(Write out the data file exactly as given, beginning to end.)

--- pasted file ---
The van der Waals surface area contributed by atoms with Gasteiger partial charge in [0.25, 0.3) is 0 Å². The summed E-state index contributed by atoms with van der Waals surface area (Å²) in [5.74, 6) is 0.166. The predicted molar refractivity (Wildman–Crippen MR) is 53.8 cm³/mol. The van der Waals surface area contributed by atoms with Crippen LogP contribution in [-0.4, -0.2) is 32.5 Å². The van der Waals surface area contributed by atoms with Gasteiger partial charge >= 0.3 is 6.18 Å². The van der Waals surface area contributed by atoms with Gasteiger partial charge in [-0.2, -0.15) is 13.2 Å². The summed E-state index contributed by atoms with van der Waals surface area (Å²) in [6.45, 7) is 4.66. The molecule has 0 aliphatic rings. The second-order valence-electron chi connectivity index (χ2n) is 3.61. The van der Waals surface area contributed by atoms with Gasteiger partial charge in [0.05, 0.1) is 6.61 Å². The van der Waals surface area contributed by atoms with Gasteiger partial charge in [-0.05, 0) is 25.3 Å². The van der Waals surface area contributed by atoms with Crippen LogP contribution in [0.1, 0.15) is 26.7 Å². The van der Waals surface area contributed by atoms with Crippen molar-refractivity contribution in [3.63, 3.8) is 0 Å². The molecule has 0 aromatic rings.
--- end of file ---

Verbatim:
The van der Waals surface area contributed by atoms with Gasteiger partial charge in [0.25, 0.3) is 0 Å². The summed E-state index contributed by atoms with van der Waals surface area (Å²) in [5.74, 6) is 0.166. The predicted molar refractivity (Wildman–Crippen MR) is 53.8 cm³/mol. The van der Waals surface area contributed by atoms with Crippen LogP contribution in [-0.4, -0.2) is 32.5 Å². The van der Waals surface area contributed by atoms with Gasteiger partial charge >= 0.3 is 6.18 Å². The van der Waals surface area contributed by atoms with Gasteiger partial charge in [-0.2, -0.15) is 13.2 Å². The summed E-state index contributed by atoms with van der Waals surface area (Å²) in [6.45, 7) is 4.66. The molecule has 0 aliphatic rings. The second-order valence-electron chi connectivity index (χ2n) is 3.61. The van der Waals surface area contributed by atoms with Gasteiger partial charge in [0.05, 0.1) is 6.61 Å². The van der Waals surface area contributed by atoms with Gasteiger partial charge in [-0.05, 0) is 25.3 Å². The van der Waals surface area contributed by atoms with Crippen LogP contribution in [0.1, 0.15) is 26.7 Å². The van der Waals surface area contributed by atoms with Crippen molar-refractivity contribution in [3.63, 3.8) is 0 Å². The molecule has 0 aromatic rings.